Lapis ISSN 2398-2969

Nasal oxygen administration

Contributor(s): Vetstream Ltd, Lesa Thompson, David Vella

Introduction

  • Placement of a nasal catheter to supplement inspired air with oxygen.

Uses

  • Trauma/shock cases.
  • Post-operative cases where swelling or fluid obstructs the nasal passages.

Rabbits are obligate nasal breathers.

  • Medical cases benefitting from increased inspiratory oxygen concentration:
    • Respiratory tract disease, eg pneumonia   Pneumonia  , rhinitis   Rhinitis / sinusitis  , pulmonary neoplasia, aspiration, other upper and lower respiratory tract diseases causing dyspnea   Dyspnea  .
    • Cardiac disease.
    • Thoracic disease, pneumothorax, pleural effusion, trauma.
    • Other, eg septicemia, toxemia, shock.
  • During general anesthesia with injectable agents, nasal oxygen supplementation may be used. A small facemask may be held over the nares, or a catheter or small endotracheal tube may be placed intranasally for this.

The rest of this topic will discuss placement of nasal catheters in patients requiring longer term oxygen supplementation. 

Advantages

  • Can be placed in conscious patients.

Disadvantages

  • Nasal occlusion, eg discharges/swellings/masses, will make catheter placement more difficult.

Care in cases with upper respiratory tract disease, as there is a risk of transfer of pathogens to the lower respiratory tract if the catheter is pushed deeper into the respiratory tract.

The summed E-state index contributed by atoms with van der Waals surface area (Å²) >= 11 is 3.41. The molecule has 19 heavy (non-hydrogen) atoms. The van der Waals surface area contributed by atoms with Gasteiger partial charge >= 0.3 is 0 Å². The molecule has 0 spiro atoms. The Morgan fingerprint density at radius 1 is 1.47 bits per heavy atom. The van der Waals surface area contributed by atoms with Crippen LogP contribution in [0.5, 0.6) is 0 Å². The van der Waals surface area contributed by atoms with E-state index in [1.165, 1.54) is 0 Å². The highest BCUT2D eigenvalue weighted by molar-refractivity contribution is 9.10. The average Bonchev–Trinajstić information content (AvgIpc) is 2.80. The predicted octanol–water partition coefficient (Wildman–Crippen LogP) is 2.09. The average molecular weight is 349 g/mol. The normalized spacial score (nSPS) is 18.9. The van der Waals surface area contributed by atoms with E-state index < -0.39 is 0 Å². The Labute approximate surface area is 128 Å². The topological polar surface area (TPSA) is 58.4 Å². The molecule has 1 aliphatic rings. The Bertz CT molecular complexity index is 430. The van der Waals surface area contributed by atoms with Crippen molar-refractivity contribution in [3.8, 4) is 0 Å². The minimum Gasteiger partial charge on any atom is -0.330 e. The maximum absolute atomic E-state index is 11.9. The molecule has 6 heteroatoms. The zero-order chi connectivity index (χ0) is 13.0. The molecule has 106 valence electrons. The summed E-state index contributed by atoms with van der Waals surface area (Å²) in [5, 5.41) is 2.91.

Requirements

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Preparation

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Procedure

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Aftercare

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Outcomes

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Prognosis

  • Usually tolerated well by patient, in part due to patients requiring this treatment frequently being debilitated.

Further Reading

Publications

Refereed papers

  • Recent references fromPubMed.
  • Ramer J Cet al(1999)Evaluating and stabilizing critically ill rabbits - Part 1.Comp Contin Educ Pract Vet21(1), 30-40.


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